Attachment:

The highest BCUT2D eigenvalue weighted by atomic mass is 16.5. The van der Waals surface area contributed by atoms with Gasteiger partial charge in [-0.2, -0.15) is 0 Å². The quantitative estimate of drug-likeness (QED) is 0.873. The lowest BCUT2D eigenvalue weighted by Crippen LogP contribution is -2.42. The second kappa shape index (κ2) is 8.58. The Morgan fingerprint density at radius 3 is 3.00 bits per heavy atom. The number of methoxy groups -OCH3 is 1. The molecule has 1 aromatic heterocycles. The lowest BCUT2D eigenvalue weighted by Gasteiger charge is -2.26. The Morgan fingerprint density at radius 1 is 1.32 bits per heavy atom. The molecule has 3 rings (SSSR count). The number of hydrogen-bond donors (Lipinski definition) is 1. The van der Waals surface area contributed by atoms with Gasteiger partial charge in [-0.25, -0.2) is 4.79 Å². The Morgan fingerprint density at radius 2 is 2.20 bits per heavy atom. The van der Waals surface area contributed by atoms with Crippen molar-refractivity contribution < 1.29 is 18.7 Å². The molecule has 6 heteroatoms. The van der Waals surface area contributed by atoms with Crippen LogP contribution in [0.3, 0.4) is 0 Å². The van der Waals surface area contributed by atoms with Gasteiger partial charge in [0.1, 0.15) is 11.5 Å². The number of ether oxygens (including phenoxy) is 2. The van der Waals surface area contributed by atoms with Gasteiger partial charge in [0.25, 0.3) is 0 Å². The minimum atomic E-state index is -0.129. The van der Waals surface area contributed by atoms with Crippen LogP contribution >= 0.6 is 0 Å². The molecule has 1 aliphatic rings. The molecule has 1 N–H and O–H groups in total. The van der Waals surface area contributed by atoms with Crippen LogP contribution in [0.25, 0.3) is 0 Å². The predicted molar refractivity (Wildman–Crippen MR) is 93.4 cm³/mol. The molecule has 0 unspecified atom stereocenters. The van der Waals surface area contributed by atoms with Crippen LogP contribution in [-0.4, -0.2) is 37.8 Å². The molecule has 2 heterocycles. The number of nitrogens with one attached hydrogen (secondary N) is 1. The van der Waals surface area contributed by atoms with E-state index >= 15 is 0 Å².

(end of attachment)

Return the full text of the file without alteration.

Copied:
The highest BCUT2D eigenvalue weighted by atomic mass is 16.5. The van der Waals surface area contributed by atoms with Gasteiger partial charge in [-0.2, -0.15) is 0 Å². The quantitative estimate of drug-likeness (QED) is 0.873. The lowest BCUT2D eigenvalue weighted by Crippen LogP contribution is -2.42. The second kappa shape index (κ2) is 8.58. The Morgan fingerprint density at radius 3 is 3.00 bits per heavy atom. The number of methoxy groups -OCH3 is 1. The molecule has 1 aromatic heterocycles. The lowest BCUT2D eigenvalue weighted by Gasteiger charge is -2.26. The Morgan fingerprint density at radius 1 is 1.32 bits per heavy atom. The molecule has 3 rings (SSSR count). The number of hydrogen-bond donors (Lipinski definition) is 1. The van der Waals surface area contributed by atoms with Gasteiger partial charge in [-0.25, -0.2) is 4.79 Å². The Morgan fingerprint density at radius 2 is 2.20 bits per heavy atom. The van der Waals surface area contributed by atoms with Crippen molar-refractivity contribution < 1.29 is 18.7 Å². The molecule has 6 heteroatoms. The van der Waals surface area contributed by atoms with Crippen LogP contribution in [0.3, 0.4) is 0 Å². The van der Waals surface area contributed by atoms with Gasteiger partial charge in [0.1, 0.15) is 11.5 Å². The number of ether oxygens (including phenoxy) is 2. The van der Waals surface area contributed by atoms with Gasteiger partial charge in [0.25, 0.3) is 0 Å². The minimum atomic E-state index is -0.129. The van der Waals surface area contributed by atoms with Crippen LogP contribution >= 0.6 is 0 Å². The molecule has 1 aliphatic rings. The molecule has 1 N–H and O–H groups in total. The van der Waals surface area contributed by atoms with Crippen LogP contribution in [0.25, 0.3) is 0 Å². The predicted molar refractivity (Wildman–Crippen MR) is 93.4 cm³/mol. The molecule has 0 unspecified atom stereocenters. The van der Waals surface area contributed by atoms with Crippen LogP contribution in [-0.4, -0.2) is 37.8 Å². The molecule has 2 heterocycles. The number of nitrogens with one attached hydrogen (secondary N) is 1. The van der Waals surface area contributed by atoms with E-state index >= 15 is 0 Å².